Kai was first sexually abused by her Uncle when she was just ten years old. As time went on, Kai managed to forgive her Uncle Bryan for his abuse and her Aunt Numa, who Kai was certain knew exactly what was going on. After all, Bryan and Numa had cared for Kai ever since the death of her mother, so surely she owed them some loyalty, didn't she?
When the abuse restarts years later, as a young woman, Kai determines that Uncle Bryan and Aunt Numa can not be allowed to get away with their treatment of her. Kai has fallen in love with an artist she first met when she was just fourteen and it is time for her to escape her dark thoughts and to strike out in her own way, free from the nightmares of her past.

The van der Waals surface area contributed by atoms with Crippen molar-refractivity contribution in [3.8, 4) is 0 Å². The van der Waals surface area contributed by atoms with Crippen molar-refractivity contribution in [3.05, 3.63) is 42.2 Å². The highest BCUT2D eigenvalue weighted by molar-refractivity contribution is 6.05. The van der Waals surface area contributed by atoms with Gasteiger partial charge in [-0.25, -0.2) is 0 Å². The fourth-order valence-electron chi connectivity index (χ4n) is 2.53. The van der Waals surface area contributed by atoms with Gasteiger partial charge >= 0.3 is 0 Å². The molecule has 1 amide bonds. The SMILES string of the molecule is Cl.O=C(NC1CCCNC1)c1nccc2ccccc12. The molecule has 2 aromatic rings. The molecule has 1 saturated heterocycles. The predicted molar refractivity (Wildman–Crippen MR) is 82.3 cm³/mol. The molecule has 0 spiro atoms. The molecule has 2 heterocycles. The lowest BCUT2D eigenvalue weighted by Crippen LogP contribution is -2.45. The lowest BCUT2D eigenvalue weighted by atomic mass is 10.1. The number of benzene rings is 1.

Utopia, although very intense is short and sharp. Its story grabs the reader by the scruff of the neck, shakes the complacency out of you and makes you pay attention to the world of hell that Kai finds herself inhabiting, due to no fault of her own, just the malicious, uncaring abuse of her body by the man who is supposed to protect her, her uncle.
Ngada's writing is as intense as the story and drags the reader in. As I said at the beginning, this is not an easy book to read emotionally, but one well worth making the effort for. We all need to understand better the hell that victims of sexual abuse and trauma go through. I can only hope that Ngada's next literary effort is a little lighter and more fun. An important read!